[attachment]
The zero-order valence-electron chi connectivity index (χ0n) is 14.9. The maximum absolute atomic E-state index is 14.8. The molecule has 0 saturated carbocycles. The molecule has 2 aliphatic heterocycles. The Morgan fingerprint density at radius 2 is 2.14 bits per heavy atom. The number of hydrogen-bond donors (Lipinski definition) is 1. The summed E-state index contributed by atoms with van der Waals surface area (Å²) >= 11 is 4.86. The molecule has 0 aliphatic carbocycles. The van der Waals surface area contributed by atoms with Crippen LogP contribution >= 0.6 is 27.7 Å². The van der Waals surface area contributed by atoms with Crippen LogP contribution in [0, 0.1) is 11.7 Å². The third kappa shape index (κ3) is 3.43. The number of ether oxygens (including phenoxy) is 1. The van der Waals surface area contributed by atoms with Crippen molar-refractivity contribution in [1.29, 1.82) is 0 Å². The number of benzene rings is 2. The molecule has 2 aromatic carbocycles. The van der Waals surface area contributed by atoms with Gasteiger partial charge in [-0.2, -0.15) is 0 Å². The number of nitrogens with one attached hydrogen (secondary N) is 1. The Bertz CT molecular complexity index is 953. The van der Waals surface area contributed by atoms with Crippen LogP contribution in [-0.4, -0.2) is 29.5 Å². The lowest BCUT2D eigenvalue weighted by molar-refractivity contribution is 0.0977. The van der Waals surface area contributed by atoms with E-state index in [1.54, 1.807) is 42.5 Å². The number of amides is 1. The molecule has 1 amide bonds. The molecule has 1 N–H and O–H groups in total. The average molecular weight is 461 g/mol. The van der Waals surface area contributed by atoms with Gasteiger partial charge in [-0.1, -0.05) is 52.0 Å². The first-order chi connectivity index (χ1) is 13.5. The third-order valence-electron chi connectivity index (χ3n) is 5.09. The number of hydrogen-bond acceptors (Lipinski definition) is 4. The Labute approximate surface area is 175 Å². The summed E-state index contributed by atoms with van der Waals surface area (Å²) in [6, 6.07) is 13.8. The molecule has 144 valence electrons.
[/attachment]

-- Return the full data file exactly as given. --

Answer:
The zero-order valence-electron chi connectivity index (χ0n) is 14.9. The maximum absolute atomic E-state index is 14.8. The molecule has 0 saturated carbocycles. The molecule has 2 aliphatic heterocycles. The Morgan fingerprint density at radius 2 is 2.14 bits per heavy atom. The number of hydrogen-bond donors (Lipinski definition) is 1. The summed E-state index contributed by atoms with van der Waals surface area (Å²) >= 11 is 4.86. The molecule has 0 aliphatic carbocycles. The van der Waals surface area contributed by atoms with Crippen LogP contribution >= 0.6 is 27.7 Å². The van der Waals surface area contributed by atoms with Crippen LogP contribution in [0, 0.1) is 11.7 Å². The third kappa shape index (κ3) is 3.43. The number of ether oxygens (including phenoxy) is 1. The van der Waals surface area contributed by atoms with Crippen molar-refractivity contribution in [1.29, 1.82) is 0 Å². The number of benzene rings is 2. The molecule has 2 aromatic carbocycles. The van der Waals surface area contributed by atoms with Gasteiger partial charge in [-0.2, -0.15) is 0 Å². The number of nitrogens with one attached hydrogen (secondary N) is 1. The Bertz CT molecular complexity index is 953. The van der Waals surface area contributed by atoms with Crippen LogP contribution in [-0.4, -0.2) is 29.5 Å². The lowest BCUT2D eigenvalue weighted by molar-refractivity contribution is 0.0977. The van der Waals surface area contributed by atoms with E-state index in [1.54, 1.807) is 42.5 Å². The number of amides is 1. The molecule has 1 amide bonds. The molecule has 1 N–H and O–H groups in total. The average molecular weight is 461 g/mol. The van der Waals surface area contributed by atoms with Gasteiger partial charge in [-0.1, -0.05) is 52.0 Å². The first-order chi connectivity index (χ1) is 13.5. The third-order valence-electron chi connectivity index (χ3n) is 5.09. The number of hydrogen-bond acceptors (Lipinski definition) is 4. The Labute approximate surface area is 175 Å². The summed E-state index contributed by atoms with van der Waals surface area (Å²) in [6, 6.07) is 13.8. The molecule has 144 valence electrons.